'Of course not! I merely lingered to take a last dip into the Great Sea. It may be a while before I see it again.' Turgon let his cloak slip from one shoulder to prove his point; it was a warm night, and he had been sleeping naked. 'You're welcome to join me, though you'll have to explain to that swan over there you're not a burner of ships.'
'All swans are my friends,' Finrod declared airily. 'They'll believe anything I tell them, even if it's true. But you're a liar. This is just an attempt to seduce me.'
Turgon dropped the cloak entirely to show his lack of arousal. As his cousin could not begin to guess how much restraint this took, it seemed safe enough. 'Bugger you, Findaráto!' he said with deliberate vulgarirty. 'Do you seriously believe you're irresistible?'
'Bugger me? So that's what you want,' said Finrod, searching his face. 'That's why you called me!'
It wasn't cold, so why did he have gooseflesh all over? Turgon picked up the garment he had just dropped. The movement made him strangely dizzy, and suddenly the horizon changed. Finrod was still there. But beyond him the night paled to day, while the waves rose and rose and twisted and curled and turned into Gondolin the White, beckoning her spouse. Her sheer beauty took his breath away, and she spread before him, begging him to enter her.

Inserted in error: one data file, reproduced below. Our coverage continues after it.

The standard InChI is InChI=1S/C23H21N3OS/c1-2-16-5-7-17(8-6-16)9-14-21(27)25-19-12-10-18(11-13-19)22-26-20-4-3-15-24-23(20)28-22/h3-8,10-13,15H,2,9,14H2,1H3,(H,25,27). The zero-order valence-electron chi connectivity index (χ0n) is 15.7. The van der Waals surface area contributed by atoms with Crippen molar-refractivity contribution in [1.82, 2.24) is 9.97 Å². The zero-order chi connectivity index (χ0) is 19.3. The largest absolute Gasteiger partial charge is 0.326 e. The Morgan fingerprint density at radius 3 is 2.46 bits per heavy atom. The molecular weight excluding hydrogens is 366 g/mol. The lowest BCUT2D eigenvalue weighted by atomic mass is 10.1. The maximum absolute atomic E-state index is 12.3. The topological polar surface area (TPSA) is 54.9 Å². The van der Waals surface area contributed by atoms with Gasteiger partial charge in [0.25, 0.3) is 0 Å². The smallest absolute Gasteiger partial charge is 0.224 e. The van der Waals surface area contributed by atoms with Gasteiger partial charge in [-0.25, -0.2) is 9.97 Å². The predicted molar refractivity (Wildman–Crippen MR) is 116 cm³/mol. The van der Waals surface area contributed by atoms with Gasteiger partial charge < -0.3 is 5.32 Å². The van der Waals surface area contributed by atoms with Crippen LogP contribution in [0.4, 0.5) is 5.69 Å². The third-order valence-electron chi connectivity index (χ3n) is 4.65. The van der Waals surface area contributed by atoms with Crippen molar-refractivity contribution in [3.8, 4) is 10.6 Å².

Yet Finrod stood between them, and he was made of flesh, not stone. Turgon took a deep breath. 'Yes,' he heard himself say, his voice seeming to press against a solid barrier. 'That is what I want.'
After a silence, his cousin laid down the harp, and when he rose again his eyes seemed to reflect the starlit sea. 'I thought we agreed last time was an incident?'
'We did,' Turgon admitted, shivering under the gaze from those eyes. 'I did my best not to dwell on it or dream of it. I built an entire city trying not to dwell on it, and believe me, it was hard labour. Never in my life will I make anything like Gondolin. I love every stone of it, and every splashing fountain. But neither rock nor water will ever feel like flesh. Do you want to know what the Helcaraxë did to me? Do you know how it killed my sense of touch, as if the ice had burned it away?' He looked away. 'When I first set foot on these shores, my skin could not remember Elenwë's, her flesh against me, around me, her lips on my mouth, her breath caressing me. And though I did learn to feel again, to touch earth and stone and wood and things made of muscle and bone and skin, the one time when I fully remembered how it was to love Elenwë was when I felt your body touch mine. If I want you, it is because you help me recall her. There you have it.'